The U.S. Court of Appeals for Veterans Claims is part of the U.S. judiciary and not part of the Department of Veterans Affairs. The Court has exclusive jurisdiction over decisions of the Board of Veterans’ Appeals of the U.S. Department of Veterans Affairs. The Court reviews Board decisions appealed by claimants who believe the Board erred in its decision.

The Court’s principal office is in Washington, D.C., but the Court is authorized to sit anywhere in the United States and does so a limited number of times each year.

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Transnational Law Institute Hosts Lecture on Post-Genocide Rwanda

On Tuesday, April 1, Washington and Lee School of Law will host Notre Dame professor Luc Reydams, who will speak on his paper “Let’s be Friends: The United States, Post-Genocide Rwanda, and Victor’s Justice in Arusha.

The talk is scheduled for 2 p.m. in Classroom C, Sydney Lewis Hall. The event is free and open to the public.

In this paper, Reydams examines whether the International Criminal Tribunal for Rwanda was doomed from the start to be a court of ‘victor’s justice.’ He has conducted interviews with (former) U.S. and U.N. ambassadors and examined hundreds of declassified diplomatic telegrams (‘cables’) and intelligence reports of the U.S. Department of State to shed new light on this process. Reydams argues that once Washington entered into a partnership with the ‘new’ Rwanda, it was committed to moving forward – and this implied burying the past and often times also ignoring the present.

Reydams’ talk is sponsored by the Transnational Law Institute and the W&L Politics department. In addition to the talk, Reydams will appear on WLUR with Prof. Larry Boetsch, director of the Center for International Education at W&L, and two W&L law students to discuss the 20th Anniversary of the Rwandan genocide.

Reydams was educated in Belgium and the U.S. He teaches at Notre Dame and the Catholic University of Lublin (Poland). He has published three books: “Universal Jurisdiction: International and Municipal Legal Perspectives” (Oxford University Press 2003), “International Prosecutors” (Oxford University Press 2012), and the “Global Activism Reader” (Continuum Publishing 2011). The paper he will present is part of his new book project “The Politics of International Justice in the Great Lakes Region of Africa (1994-2014).”

W&L Law Alumnus to Discuss Arab Spring

On Friday, March 28, Ahmed S. Younis, a 2004 graduate of Washington and Lee School of Law, will speak at the Law School on the Arab Spring. His talk is scheduled for 12 noon in the Millhiser Moot Court Room, Sydney Lewis Hall.

Younis’ talk is titled “Revolution and The Law: Ethical Challenges of the Arab Spring.” During his presentation, he will speak on the role of the lawyer of the future and what questions the modern lawyer must answer to bring about global change.

Younis is an adjunct assistant professor and Ph.D. student in the College of Educational Studies at Chapman University. He has served as a Senior Consultant for the Gallup Organization and Senior Analyst for the Gallup Center for Muslim Studies from 2007 to 2012. As part of his work for Gallup, from January 2009 to June 2011 Younis served as Director of Strategic Partnerships and Communications for Silatech, a youth employment initiative to promote large-scale job creation in the Middle East and North Africa. From 2004-2007, Younis served as National Director of the Muslim Public Affairs Council.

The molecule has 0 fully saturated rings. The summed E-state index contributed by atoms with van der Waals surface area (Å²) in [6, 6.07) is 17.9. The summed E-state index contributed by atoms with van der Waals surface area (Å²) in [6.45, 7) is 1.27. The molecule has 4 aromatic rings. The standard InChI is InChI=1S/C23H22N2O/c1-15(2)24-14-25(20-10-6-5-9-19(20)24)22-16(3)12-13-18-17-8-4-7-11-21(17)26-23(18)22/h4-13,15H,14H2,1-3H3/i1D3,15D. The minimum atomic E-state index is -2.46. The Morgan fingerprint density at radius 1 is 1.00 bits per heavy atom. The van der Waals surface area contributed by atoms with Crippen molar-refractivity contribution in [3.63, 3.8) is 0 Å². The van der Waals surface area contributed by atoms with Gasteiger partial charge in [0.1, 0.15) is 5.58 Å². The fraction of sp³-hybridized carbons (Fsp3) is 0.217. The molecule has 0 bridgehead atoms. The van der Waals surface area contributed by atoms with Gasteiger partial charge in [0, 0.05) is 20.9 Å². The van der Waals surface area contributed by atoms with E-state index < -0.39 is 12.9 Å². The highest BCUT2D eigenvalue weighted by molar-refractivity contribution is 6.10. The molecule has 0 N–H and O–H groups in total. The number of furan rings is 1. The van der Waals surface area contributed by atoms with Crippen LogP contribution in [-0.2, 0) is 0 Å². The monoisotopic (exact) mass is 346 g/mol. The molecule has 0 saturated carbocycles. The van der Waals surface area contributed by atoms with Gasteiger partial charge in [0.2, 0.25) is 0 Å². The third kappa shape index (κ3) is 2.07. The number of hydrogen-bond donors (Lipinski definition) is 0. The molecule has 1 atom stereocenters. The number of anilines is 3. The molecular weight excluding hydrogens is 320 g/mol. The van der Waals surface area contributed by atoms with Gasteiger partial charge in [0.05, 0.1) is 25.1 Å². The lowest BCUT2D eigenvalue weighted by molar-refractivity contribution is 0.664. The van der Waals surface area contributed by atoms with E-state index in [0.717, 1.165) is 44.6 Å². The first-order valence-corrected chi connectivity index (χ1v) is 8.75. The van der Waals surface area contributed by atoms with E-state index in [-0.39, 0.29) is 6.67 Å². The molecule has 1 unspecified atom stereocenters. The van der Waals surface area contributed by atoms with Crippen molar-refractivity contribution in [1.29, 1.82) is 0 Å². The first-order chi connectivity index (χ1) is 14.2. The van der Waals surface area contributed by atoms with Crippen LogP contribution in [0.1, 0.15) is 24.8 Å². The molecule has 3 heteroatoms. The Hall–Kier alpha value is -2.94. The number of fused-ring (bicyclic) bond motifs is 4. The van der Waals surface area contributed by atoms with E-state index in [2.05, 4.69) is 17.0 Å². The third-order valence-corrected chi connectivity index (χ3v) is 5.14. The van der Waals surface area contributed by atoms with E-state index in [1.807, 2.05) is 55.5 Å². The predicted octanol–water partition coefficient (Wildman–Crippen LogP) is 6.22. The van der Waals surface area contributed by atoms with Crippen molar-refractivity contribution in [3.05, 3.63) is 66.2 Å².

In 2009, 2010, and 2011, he was named as one of the 500 Most Influential Muslims globally. In 2011 and 2012, Arabian Business Magazine named Younis as one of the “Power 500” of the Arab world and one of the 500 Most Famous Arabs in the world.

Younis is author of “Gender Justice: The Situation of Women and Girls After the Arab Spring” and “American Muslims: Voir Dire ,” a post-Sept. 11 look at the reality of the debate surrounding American Muslims and their country. With his brother Mohamed, also a graduate of W&L Law, Younis co-authored of “The Role of Entrepreneurship & Job Creation in US-Muslim Relations.”

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W&L Magazine, Winter 2014: Vol. 90 | No. 1

Read Online »

In This Issue:

  • A Path to Leadership
  • “A Redneck Country Boy from Big Island”: Lacey Putney ’50, ’57L

General Stats

  • W&L Videos, Old Recordings of the Hymn, Snow

Speak

  • ODK Convocation
  • Martin Luther King Jr. Day
  • Remembering the Gettysburg Address

Along the Colonnade

  • Trustees Adopt Housing Policy, Set Tuition, Approve Global Learning Center
  • Rise and Shine: Students Help Classmates Set Their Biological Clocks
  • Car Accident Claims the Life of Senior Kelsey Durkin
  • Fraternity Suspended in Wake of Car Accident
  • ODK Welcomes New Members
  • W&L Elects Two new Trustees
  • Blunch Undertakes Educational Study in India
  • Proposal for Car-Buying Site Wins Business Plan Competition
  • Books & CDs
  • W&L Traveller: A Wildlife Safari in Kenya

Generals Report

  • Piranian Phases into Retirement After Stellar Career
  • Moot Court Team Competition Results

Lewis Hall Notes

  • W&L Law Student Wins Prestigious Skadden Public Interest Fellowship
  • From Representative to Lieutenant Governor